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Buddhism in the News

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  • selekz
    Hi Everyone. I found the following article on the Electronic Telegraph. I thought it was interesting. Why Buddhists are calmer By Robert Uhlig, Technology
    Message 1 of 1 , May 23, 2003
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      Hi Everyone. I found the following article on the Electronic Telegraph. I thought it was interesting.

      "Why Buddhists are calmer
      By Robert Uhlig, Technology Correspondent
      (Filed: 22/05/2003) Electronic Telegraph


      That transcendental smile on many a Buddhist's face could hide a deeper truth: their religion appears to be the secret of long-term happiness.


      Researchers in America have found that a spot in the brain called the left prefrontal lobe which is associated with positive emotions and good moods, is unusually active among practising Buddhists.


      Richard Davison, a researcher at the Laboratory for Affective Neuroscience at the University of Wisconsin, made the discovery after scanning the brains of committed Buddhists.


      Owen Flanagan, professor of philosophy at Duke University in North Carolina, writing in New Scientist, said the results were "tantalising".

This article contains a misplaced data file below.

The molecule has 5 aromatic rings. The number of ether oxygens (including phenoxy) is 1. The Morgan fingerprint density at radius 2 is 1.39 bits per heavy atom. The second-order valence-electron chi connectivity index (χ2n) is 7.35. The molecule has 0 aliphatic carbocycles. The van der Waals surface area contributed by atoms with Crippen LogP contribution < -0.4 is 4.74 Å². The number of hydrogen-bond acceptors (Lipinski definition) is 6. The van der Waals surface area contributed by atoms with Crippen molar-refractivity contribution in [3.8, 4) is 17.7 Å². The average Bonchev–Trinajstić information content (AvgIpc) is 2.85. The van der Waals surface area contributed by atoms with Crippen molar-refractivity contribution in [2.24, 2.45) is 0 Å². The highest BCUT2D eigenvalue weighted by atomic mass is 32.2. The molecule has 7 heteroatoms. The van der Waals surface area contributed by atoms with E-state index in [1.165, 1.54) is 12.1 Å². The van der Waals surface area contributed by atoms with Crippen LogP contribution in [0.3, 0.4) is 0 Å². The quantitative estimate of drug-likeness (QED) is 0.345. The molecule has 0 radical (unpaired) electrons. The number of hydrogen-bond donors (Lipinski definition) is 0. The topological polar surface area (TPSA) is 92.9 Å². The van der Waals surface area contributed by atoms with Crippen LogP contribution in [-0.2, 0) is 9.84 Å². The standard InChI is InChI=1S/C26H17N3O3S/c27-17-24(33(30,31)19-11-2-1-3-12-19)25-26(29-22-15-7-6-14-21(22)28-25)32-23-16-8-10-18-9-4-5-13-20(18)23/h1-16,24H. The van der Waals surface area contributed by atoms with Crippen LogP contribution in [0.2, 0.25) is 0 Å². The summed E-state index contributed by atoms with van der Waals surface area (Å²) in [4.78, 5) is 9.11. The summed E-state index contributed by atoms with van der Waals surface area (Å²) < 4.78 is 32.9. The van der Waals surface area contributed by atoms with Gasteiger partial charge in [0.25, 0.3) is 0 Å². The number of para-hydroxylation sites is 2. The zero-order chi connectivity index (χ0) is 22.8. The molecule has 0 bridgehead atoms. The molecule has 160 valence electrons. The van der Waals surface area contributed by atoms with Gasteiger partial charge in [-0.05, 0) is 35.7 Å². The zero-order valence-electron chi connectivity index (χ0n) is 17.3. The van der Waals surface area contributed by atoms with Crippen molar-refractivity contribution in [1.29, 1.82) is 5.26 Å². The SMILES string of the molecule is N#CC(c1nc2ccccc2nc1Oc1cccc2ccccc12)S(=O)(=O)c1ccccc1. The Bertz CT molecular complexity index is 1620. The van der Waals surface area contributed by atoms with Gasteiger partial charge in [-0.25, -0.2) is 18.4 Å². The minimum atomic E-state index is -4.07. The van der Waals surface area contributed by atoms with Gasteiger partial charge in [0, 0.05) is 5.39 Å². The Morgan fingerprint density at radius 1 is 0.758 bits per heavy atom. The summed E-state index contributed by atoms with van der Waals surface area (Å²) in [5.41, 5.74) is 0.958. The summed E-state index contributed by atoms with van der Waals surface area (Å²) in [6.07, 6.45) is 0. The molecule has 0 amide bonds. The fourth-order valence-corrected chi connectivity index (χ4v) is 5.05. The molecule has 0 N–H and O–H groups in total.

He said: "We can now hypothesise with some confidence that those apparently happy, calm Buddhist souls really are happy.


      "Behind those calm exteriors lie persistently frisky left prefrontal lobes. If these findings are widely confirmed, they will be of great importance."


      He said the prefrontal lobes had long been known to play a major role in foresight, planning and self control. They were now also known to be crucially involved in emotion, mood and temperament. Prof Flanagan said he did not think it reasonable to suppose that Tibetan Buddhists were born with a "happiness gene" that activated their left prefrontal lobes.


      A more likely explanation was there was something about Buddhist practice that produced happiness, he said.


      Prof Flanagan said that other research suggested Buddhists might be able to control a second part of the brain's emotion system which is normally automatic.


      The amygdala - twin almond-shaped structures in the forebrain - act as a quick trigger that deals with fear, anxiety and surprise, and also probably helps to make us angry. It is hard to override the amygdala's 'feelings' simply by thinking rationally."

      Gassho,
      Gerold
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